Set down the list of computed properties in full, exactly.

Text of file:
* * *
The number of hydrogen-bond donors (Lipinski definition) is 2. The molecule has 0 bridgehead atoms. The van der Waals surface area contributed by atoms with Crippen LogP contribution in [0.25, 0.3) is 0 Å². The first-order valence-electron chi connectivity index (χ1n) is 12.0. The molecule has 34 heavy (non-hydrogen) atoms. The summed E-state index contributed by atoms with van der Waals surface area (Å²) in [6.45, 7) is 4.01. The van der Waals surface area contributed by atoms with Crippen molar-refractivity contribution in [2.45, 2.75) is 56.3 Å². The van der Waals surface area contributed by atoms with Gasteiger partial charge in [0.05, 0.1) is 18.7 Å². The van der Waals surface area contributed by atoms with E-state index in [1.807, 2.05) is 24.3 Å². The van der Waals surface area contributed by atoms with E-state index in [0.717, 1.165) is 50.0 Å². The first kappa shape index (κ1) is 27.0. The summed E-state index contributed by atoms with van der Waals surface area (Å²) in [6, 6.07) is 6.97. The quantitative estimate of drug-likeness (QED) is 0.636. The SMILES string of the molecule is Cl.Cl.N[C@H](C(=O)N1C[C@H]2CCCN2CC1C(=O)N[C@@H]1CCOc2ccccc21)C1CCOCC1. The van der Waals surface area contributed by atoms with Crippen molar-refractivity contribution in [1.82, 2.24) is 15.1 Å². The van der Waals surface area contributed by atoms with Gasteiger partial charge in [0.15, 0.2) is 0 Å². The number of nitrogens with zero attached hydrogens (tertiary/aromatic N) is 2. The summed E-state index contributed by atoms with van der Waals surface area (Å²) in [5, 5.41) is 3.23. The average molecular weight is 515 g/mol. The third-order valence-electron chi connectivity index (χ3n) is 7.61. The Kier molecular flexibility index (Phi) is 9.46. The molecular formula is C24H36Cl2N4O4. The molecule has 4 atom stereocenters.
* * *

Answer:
The number of hydrogen-bond donors (Lipinski definition) is 2. The molecule has 0 bridgehead atoms. The van der Waals surface area contributed by atoms with Crippen LogP contribution in [0.25, 0.3) is 0 Å². The first-order valence-electron chi connectivity index (χ1n) is 12.0. The molecule has 34 heavy (non-hydrogen) atoms. The summed E-state index contributed by atoms with van der Waals surface area (Å²) in [6.45, 7) is 4.01. The van der Waals surface area contributed by atoms with Crippen molar-refractivity contribution in [2.45, 2.75) is 56.3 Å². The van der Waals surface area contributed by atoms with Gasteiger partial charge in [0.05, 0.1) is 18.7 Å². The van der Waals surface area contributed by atoms with E-state index in [1.807, 2.05) is 24.3 Å². The van der Waals surface area contributed by atoms with E-state index in [0.717, 1.165) is 50.0 Å². The first kappa shape index (κ1) is 27.0. The summed E-state index contributed by atoms with van der Waals surface area (Å²) in [6, 6.07) is 6.97. The quantitative estimate of drug-likeness (QED) is 0.636. The SMILES string of the molecule is Cl.Cl.N[C@H](C(=O)N1C[C@H]2CCCN2CC1C(=O)N[C@@H]1CCOc2ccccc21)C1CCOCC1. The van der Waals surface area contributed by atoms with Crippen molar-refractivity contribution in [1.82, 2.24) is 15.1 Å². The van der Waals surface area contributed by atoms with Gasteiger partial charge in [0.15, 0.2) is 0 Å². The number of nitrogens with zero attached hydrogens (tertiary/aromatic N) is 2. The summed E-state index contributed by atoms with van der Waals surface area (Å²) in [5, 5.41) is 3.23. The average molecular weight is 515 g/mol. The third-order valence-electron chi connectivity index (χ3n) is 7.61. The Kier molecular flexibility index (Phi) is 9.46. The molecular formula is C24H36Cl2N4O4. The molecule has 4 atom stereocenters.